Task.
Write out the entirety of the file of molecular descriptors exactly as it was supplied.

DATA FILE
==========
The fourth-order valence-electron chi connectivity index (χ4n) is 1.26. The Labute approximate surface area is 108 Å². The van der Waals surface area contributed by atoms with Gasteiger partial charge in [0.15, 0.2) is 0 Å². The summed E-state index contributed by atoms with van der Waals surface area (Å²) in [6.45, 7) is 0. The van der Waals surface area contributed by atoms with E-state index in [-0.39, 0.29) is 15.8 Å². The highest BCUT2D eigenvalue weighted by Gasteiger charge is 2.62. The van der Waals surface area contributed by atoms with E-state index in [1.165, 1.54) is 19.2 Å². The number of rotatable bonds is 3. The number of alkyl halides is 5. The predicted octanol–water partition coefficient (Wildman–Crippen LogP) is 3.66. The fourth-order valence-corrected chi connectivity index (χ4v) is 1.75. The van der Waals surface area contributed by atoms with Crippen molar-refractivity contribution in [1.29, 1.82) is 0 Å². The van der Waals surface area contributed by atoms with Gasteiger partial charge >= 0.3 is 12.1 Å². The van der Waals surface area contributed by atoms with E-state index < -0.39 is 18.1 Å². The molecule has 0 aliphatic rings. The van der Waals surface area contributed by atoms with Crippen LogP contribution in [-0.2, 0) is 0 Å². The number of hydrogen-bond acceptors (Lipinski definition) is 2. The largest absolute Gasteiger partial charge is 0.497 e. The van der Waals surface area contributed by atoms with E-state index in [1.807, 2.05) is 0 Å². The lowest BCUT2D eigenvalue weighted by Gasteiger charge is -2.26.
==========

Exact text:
The fourth-order valence-electron chi connectivity index (χ4n) is 1.26. The Labute approximate surface area is 108 Å². The van der Waals surface area contributed by atoms with Gasteiger partial charge in [0.15, 0.2) is 0 Å². The summed E-state index contributed by atoms with van der Waals surface area (Å²) in [6.45, 7) is 0. The van der Waals surface area contributed by atoms with E-state index in [-0.39, 0.29) is 15.8 Å². The highest BCUT2D eigenvalue weighted by Gasteiger charge is 2.62. The van der Waals surface area contributed by atoms with E-state index in [1.165, 1.54) is 19.2 Å². The number of rotatable bonds is 3. The number of alkyl halides is 5. The predicted octanol–water partition coefficient (Wildman–Crippen LogP) is 3.66. The fourth-order valence-corrected chi connectivity index (χ4v) is 1.75. The van der Waals surface area contributed by atoms with Crippen molar-refractivity contribution in [1.29, 1.82) is 0 Å². The van der Waals surface area contributed by atoms with Gasteiger partial charge >= 0.3 is 12.1 Å². The van der Waals surface area contributed by atoms with E-state index < -0.39 is 18.1 Å². The molecule has 0 aliphatic rings. The van der Waals surface area contributed by atoms with Crippen LogP contribution in [-0.2, 0) is 0 Å². The number of hydrogen-bond acceptors (Lipinski definition) is 2. The largest absolute Gasteiger partial charge is 0.497 e. The van der Waals surface area contributed by atoms with E-state index in [1.807, 2.05) is 0 Å². The lowest BCUT2D eigenvalue weighted by Gasteiger charge is -2.26.